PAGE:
Is heaven our last stop?

For many Christians saving one’s soul and having one’s soul transferred to heaven is the ultimate goal. Their mission, therefore, is not only to get their own souls saved, but also to save as many other souls too, because once a soul is in heaven, they believe, it’s safe in God’s presence forever, out of that awful sin-filled body, and away from that awful sin-filled world. Heaven to many Christians, therefore, really is the last stop.

Other Christians, however, question heaven being the last stop because Scripture talks of humans being resurrected from the dead, given bodies like Jesus’ resurrected body, and staying here on the earth to co-rule with Jesus. So now we’ve got two vastly different views being taught by Christians, both of which, ironically, are in the hymnal I sing from at church. Hymn No 772, for instance, is entitled, “When we all get to heaven.” Verse 4 states: “Onward to the prize before us! Soon his beauty we’ll behold; soon the pearly gates will open, we shall tread the streets of gold.” What inspired the writer of that hymn was the belief that one day he, and many others, will step through the pearly gates of heaven and behold Jesus’ beauty, and that’s where they will stay forever.

Hymn No 754, however, is entitled, “Lo, he comes with clouds descending,” in which verse 1 states: “Thousand thousand saints attending swell the triumph of his train. Alleluia! Alleluia! God appears on earth to reign.” And the last line of verse 4: “O come quickly! O come quickly! Everlasting God, come down!”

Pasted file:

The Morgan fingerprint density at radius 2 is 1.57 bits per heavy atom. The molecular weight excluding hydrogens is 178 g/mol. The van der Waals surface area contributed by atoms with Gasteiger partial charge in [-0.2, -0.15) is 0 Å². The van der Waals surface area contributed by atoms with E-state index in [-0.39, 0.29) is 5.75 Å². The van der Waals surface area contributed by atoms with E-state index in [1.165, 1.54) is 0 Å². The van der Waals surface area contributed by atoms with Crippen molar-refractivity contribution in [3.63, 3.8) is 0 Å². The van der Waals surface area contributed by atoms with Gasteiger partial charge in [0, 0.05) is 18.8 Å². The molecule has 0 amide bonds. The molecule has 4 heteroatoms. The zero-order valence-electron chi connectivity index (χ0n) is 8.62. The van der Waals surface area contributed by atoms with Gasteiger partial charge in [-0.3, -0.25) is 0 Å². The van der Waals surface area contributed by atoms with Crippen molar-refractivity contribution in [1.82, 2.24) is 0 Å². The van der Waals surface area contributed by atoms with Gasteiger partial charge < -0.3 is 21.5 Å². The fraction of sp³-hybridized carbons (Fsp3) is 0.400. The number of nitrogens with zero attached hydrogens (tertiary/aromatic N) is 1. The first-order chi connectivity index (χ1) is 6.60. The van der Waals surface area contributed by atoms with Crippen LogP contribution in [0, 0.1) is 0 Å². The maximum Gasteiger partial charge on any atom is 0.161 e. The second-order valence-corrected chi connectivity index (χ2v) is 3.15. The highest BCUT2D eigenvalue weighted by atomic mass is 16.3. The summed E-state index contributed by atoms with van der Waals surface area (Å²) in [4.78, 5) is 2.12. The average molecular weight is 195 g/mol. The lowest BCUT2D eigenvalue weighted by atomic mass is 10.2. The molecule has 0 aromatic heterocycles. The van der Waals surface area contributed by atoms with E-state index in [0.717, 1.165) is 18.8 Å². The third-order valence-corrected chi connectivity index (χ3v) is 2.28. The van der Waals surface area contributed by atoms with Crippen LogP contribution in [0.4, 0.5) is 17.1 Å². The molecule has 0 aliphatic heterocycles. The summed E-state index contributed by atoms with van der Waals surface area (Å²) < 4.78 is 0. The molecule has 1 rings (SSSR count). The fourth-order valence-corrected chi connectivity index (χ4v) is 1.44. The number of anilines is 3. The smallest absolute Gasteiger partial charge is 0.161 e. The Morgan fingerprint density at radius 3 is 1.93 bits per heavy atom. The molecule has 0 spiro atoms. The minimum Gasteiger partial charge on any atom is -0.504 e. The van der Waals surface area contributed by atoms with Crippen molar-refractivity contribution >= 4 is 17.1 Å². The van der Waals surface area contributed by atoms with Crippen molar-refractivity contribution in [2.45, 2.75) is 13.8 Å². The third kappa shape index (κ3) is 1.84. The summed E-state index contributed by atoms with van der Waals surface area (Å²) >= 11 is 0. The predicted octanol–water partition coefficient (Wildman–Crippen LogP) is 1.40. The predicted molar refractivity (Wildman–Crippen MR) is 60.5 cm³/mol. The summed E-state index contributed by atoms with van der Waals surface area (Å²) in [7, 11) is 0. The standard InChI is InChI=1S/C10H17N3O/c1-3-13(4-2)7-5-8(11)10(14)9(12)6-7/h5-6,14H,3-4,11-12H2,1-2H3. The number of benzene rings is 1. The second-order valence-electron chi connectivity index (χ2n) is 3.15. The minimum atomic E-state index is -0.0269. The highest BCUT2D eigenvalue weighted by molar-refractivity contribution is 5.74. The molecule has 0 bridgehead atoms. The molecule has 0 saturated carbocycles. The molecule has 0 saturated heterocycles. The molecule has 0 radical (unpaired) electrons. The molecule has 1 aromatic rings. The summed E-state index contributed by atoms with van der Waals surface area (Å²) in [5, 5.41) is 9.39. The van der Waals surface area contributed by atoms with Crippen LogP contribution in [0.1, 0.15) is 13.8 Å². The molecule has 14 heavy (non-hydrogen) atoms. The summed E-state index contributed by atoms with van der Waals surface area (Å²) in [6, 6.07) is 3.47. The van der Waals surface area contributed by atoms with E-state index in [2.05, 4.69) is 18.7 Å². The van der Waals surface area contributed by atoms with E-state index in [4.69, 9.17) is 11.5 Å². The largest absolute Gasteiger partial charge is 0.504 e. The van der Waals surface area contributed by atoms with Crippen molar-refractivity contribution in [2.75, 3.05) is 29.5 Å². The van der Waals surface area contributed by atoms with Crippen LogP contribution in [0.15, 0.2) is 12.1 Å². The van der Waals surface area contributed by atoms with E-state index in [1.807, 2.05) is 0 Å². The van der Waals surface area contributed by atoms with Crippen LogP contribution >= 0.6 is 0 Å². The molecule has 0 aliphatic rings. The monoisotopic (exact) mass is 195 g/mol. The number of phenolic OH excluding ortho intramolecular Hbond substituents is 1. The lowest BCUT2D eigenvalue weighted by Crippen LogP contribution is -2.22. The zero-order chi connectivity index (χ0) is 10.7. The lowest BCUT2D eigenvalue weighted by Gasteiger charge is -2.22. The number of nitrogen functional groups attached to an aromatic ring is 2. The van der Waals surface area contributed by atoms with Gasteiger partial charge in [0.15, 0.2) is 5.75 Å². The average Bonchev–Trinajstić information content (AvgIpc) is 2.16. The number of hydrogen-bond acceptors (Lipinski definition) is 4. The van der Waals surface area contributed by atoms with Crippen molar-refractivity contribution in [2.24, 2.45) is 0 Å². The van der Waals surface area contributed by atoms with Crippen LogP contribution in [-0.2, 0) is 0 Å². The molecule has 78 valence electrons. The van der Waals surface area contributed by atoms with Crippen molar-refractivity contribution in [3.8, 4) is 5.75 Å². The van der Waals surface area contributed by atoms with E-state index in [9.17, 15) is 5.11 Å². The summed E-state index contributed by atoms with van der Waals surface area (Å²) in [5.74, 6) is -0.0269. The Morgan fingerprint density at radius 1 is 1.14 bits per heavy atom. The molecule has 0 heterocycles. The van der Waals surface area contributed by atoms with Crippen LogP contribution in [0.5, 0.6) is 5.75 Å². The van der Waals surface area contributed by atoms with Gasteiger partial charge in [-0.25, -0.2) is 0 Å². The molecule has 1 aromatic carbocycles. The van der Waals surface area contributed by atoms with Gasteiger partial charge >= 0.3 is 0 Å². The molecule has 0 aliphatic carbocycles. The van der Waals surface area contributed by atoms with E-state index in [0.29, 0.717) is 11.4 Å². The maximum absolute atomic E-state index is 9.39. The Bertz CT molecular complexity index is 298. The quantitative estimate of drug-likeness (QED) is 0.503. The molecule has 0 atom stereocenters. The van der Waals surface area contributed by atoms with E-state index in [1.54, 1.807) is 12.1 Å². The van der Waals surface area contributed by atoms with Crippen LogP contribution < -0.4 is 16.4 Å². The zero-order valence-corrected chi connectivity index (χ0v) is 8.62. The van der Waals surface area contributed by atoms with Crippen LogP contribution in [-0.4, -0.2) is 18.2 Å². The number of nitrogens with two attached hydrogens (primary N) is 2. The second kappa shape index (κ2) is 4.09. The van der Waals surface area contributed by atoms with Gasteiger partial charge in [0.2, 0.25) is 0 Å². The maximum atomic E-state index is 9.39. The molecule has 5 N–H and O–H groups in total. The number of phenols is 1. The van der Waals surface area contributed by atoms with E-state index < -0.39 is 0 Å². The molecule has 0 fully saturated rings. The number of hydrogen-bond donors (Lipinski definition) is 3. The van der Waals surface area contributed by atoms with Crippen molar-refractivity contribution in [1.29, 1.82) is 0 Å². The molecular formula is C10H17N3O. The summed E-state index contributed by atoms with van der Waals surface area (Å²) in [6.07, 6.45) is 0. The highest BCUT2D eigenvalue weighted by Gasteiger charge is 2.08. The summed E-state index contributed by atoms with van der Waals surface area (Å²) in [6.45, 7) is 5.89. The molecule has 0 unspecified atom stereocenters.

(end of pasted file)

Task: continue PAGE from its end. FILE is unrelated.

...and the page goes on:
So, is God coming down to reign on the earth, or are we going up to be with him in heaven? Which is it? Pity a new person walking into church for the first time, seeking an understanding of what Christians believe is the ultimate goal in life, and up pops the song leader who says, “Let’s all sing No 772 that tells us we’re all going to heaven to be with our Lord forever, followed by No 754 that says we’re all going to be here on the earth with our Lord forever.”

Some Christians manage to combine both hymns together, by saying Jesus descends in the clouds, we meet him in the air and then he whisks us off to heaven. But that requires dead Christians having to wait until Jesus returns, which doesn’t go down well with those who’ve been singing for years that they’re stepping through the pearly gates immediately after they die. With all this in mind, it sounds like Christians need to take a good look at what they’re singing – and take a look at why there’s such confusion too.

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